Arduino to output 0-10V range as true analog signal

trying to make a mini control panel for a industrial motor using arduino, so far I already done the human interface but having trouble with the motor interface.

Iam gona drive a motor inverter that accepts a analog 0-10V range. I understand that arduino analog outputs arent true analog but rather PWM signals, I have searched the web and found documentation leading me to RF low-pass filters and op-amps. But to be truth this is stuff that I am not comfortable with, I can make the circuits but I have no idea what a RF low pass filter is and what op-amp to chose and how to properly set-up it.

I must say I am not really good in electronics I am all self thought, my background is mostly programing

if anyone can help me I would be grateful

Thanks in advance.

helderferreira: trying to make a mini control panel for a industrial motor using arduino, so far I already done the human interface but having trouble with the motor interface.

Iam gona drive a motor inverter that accepts a analog 0-10V range. I understand that arduino analog outputs arent true analog but rather PWM signals, I have searched the web and found documentation leading me to RF low-pass filters and op-amps. But to be truth this is stuff that I am not comfortable with, I can make the circuits but I have no idea what a RF low pass filter is and what op-amp to chose and how to properly set-up it.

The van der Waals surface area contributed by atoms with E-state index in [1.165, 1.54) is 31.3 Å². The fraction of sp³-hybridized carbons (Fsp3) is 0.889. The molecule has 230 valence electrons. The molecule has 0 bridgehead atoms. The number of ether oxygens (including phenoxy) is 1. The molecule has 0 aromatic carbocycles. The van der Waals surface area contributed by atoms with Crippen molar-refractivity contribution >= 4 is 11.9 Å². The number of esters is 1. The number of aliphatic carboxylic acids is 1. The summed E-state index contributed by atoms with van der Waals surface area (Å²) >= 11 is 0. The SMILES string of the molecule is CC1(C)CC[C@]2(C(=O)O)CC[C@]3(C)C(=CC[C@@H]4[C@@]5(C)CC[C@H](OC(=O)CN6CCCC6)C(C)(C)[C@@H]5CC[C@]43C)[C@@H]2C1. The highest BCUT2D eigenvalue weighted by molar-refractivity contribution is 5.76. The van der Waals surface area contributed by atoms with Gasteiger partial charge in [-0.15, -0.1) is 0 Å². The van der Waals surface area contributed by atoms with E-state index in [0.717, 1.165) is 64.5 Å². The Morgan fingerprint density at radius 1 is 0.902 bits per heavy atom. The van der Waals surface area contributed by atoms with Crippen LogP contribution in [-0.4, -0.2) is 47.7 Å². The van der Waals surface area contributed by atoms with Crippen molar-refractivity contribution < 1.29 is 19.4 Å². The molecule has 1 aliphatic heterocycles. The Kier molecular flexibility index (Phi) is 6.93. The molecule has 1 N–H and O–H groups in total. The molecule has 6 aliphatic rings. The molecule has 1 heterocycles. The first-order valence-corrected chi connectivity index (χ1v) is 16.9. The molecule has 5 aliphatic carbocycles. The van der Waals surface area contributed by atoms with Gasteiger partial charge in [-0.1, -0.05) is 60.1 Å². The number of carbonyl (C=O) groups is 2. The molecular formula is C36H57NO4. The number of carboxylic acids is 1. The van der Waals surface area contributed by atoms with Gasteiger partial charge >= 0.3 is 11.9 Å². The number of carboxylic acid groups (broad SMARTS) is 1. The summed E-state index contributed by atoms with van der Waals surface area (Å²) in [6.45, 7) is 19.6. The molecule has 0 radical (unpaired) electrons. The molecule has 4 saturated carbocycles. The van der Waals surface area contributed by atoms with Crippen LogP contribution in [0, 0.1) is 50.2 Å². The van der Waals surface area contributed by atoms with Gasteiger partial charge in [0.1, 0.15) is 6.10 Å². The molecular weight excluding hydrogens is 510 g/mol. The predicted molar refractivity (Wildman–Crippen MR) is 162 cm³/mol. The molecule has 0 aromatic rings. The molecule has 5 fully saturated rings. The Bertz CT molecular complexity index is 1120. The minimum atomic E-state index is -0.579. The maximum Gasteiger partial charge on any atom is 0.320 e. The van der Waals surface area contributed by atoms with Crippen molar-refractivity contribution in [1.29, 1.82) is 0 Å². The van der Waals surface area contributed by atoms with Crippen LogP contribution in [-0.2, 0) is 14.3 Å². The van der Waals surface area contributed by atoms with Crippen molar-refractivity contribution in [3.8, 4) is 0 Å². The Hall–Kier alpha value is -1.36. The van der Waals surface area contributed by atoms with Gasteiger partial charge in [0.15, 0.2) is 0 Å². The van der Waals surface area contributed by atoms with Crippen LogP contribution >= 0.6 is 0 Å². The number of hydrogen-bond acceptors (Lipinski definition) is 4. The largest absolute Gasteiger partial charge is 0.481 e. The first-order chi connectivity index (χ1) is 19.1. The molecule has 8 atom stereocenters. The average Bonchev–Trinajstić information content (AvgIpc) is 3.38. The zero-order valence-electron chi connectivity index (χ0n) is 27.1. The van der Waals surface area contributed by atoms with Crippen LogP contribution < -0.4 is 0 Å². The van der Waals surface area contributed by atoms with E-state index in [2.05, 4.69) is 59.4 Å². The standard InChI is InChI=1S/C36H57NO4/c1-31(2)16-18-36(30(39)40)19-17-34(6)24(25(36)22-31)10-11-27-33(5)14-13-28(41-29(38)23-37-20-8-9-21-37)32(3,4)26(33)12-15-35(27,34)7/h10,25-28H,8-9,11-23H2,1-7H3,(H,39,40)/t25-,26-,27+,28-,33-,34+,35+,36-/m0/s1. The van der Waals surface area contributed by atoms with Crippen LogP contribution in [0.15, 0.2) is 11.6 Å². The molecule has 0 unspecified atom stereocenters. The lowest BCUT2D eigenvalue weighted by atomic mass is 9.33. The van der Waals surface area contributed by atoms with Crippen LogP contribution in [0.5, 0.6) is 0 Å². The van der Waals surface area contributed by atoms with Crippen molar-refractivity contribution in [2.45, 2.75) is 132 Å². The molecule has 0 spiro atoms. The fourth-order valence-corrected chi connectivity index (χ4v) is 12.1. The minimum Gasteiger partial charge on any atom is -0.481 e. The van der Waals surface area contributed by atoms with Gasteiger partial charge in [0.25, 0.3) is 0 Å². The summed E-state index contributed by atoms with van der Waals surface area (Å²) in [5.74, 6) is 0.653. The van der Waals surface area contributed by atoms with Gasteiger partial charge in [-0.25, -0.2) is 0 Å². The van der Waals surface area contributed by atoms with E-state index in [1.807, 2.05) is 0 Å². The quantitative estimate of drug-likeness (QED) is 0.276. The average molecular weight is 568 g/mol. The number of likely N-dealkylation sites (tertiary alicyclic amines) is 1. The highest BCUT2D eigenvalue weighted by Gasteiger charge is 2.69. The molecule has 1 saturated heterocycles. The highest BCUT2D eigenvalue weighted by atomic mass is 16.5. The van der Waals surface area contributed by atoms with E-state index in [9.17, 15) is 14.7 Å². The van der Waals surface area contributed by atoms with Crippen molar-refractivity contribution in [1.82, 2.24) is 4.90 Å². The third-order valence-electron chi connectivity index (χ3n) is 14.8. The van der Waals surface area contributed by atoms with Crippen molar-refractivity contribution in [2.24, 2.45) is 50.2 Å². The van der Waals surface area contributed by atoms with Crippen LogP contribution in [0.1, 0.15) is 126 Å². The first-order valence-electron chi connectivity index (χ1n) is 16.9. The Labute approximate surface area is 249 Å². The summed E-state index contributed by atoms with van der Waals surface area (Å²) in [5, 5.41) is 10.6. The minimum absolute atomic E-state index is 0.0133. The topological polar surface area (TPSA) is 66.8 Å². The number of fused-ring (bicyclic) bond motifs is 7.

I must say I am not really good in electronics I am all self thought, my background is mostly programing

if anyone can help me I would be grateful

Thanks in advance.

The RF in low pass filter just means it's designed to work at radio frequency, much higher in frequency then the arduino PWM output switching frequency used. Typically for arduino PWM use, one uses a simple R/C (resistor/capacitor) low pass filter. This converts the variable PWM duty cycle output to a smooth DC 0 to +5vdc true analog voltage. This is then typically wired to an op-amp buffer/amplifier to increase the variable output voltage range to your requirements, 0-10vdc in your case. It's a common circuit and I'm surprised you haven't come across on in your searches.

Perhaps some member here has a circuit they can post for you.

Get a DAC for the arduino. Don’t waste your time trying to filter the PWM.
When the correct tool is so cheap.
Can you afford $5 ?

You still need an OP AMP Non-Inverting , gain of 2, amplifier, running off +12V dc
http://www.electronics-tutorials.ws/opamp/opamp_3.html

See attached datasheet of op amp.